Culture Shocks PerspectivesBrandon and Yao both share similar culture shocks because it was completely new experiences in countries. Brandon’s new experience being over in Europe was alike to the U- curve chart that describes experiencing a new culture. According to Schneider and Barsoux the initial stage of elation and optimism “The Honeymoon Stage” is where the individual will overlook minor problems and look forward to learning new things. In this case Brandon was nationally ranked as one of the top point guard in high school. The assumption that he could go to just about any school crossed his mind but he wanted to make a name for his self. He wanted to experience something different. “Cultural differences are seen as charming and merely the positive aspects of this different culture are identified” (Schneider and Barsoux p.5). Brandon was eager to get out of the United States. The crisis experience that he went through is when began to miss his loved ones back home. Being eighteen across the globe can be nerve wrecking. In the U-curve chart this is describe as the “Frustration” portion of this new journey endured. As he began his new season as an international player he starts to realize he can handle this new adventure. The “Adjustment” where is learning new social and cultural norms. The only thing is what if his season doesn’t go the way he wants it to. The game of basketball isn’t as fun to him anymore because he doesn’t have the comfort of his family by his side. Or he just might not be scoring the way he wants to be. This period of “Mastery” can best be described as one of combination. At this point Brandon is realizing that the new culture has much to offer and develops a sense of dual cultural identity. In the article “Culture Shock” by Ashim C. Uwaje it’s called “biculturalism” at this point Brandon accepts the new culture, feels integrated and even absorbs the habits of the new society which in return makes him feel secure in his position. Summing up the symptoms of culture malaise we can evidently see that they can appear in form of various different emotions (Wagner, 1996, p. 13).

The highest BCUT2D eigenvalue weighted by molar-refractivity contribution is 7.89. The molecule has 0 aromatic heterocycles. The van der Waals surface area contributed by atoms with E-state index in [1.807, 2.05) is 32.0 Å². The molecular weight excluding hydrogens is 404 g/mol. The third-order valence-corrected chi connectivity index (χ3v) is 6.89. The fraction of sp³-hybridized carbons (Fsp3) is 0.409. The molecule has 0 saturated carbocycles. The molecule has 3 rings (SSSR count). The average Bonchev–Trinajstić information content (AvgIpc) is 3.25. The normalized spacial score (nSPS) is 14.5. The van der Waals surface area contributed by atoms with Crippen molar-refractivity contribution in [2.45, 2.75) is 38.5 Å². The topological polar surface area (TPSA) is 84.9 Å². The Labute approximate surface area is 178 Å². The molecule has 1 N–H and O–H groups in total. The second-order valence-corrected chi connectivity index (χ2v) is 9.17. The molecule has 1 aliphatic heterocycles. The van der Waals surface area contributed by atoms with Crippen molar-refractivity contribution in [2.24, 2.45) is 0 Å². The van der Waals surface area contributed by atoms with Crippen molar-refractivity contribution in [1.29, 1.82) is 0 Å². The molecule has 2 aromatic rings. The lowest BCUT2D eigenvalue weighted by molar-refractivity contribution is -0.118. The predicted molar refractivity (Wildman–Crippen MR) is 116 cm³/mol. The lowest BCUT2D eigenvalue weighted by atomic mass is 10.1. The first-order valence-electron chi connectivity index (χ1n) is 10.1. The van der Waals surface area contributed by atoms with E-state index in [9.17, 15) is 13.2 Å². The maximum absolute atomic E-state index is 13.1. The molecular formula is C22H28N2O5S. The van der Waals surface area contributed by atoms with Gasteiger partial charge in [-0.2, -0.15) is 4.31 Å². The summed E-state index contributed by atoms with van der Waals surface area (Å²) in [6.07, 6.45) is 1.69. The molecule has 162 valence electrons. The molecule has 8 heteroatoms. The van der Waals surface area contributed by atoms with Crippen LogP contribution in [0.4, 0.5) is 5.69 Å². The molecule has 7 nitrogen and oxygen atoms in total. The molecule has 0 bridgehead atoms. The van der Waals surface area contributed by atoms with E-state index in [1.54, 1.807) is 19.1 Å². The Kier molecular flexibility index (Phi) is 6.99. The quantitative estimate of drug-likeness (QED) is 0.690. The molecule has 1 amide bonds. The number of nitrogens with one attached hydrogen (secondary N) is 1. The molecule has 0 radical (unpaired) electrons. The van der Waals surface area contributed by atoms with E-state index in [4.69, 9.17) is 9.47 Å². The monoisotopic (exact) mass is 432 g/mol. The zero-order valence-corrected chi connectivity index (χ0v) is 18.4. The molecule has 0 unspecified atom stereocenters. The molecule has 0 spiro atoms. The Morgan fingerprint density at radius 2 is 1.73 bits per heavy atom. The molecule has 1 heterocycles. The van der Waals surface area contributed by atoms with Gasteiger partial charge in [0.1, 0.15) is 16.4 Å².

Coming Back Home The re-entry shock that Yao endured was hard to him. He didn’t expect to be looked at as an icon. After all he only played basketball, a typical sport that everyone has done. In the handbook “Reverse Culture Shock” by Lauren K. Kettler she defines it as “the emotional and psychological stage of re-adjustment and re-entry into your home culture after growing accustomed to the host culture. Feelings can be similar to your initial adjustment to living aboard”. This definition can be used to describe Yao’s experience going back home to China. The fact that he is looked at as an icon for China and Asia is pressuring. In the W-Chart the first sign of the re-entry shock is the “Euphoria” stage. It’s described as a “high” form feeling returning home. In this case Yao spent years being in the United States so he anticipated returning home more than anything. Yao Ming being face to face with friends and family who look at him as a celebrity is nothing short of course. Everyone is interested in his story being in the NBA and the United States. They want to see pictures and videos of what he has done from being overseas. As can your tolerance to hearing over and over again, “how was your trip?” Yao Ming expected this thoroughly highly. Now here comes the hard part for Yao Ming the “Shock” experience. The article “Culture Shock” says “you feel frustrated that loved ones have so quickly put your travels into your past.” This point Yao begins to feels the effects of culture shock dealing with nervous, unable to sleep, anxious, and oversleeping. No particular pattern is followed when it comes to these stages. In the end with time and adjustment Yao Ming begins to realize “home sweet home.” The home sickness is gone because the comfort level is back to normal but not quite because of the pre adjustment to the United States.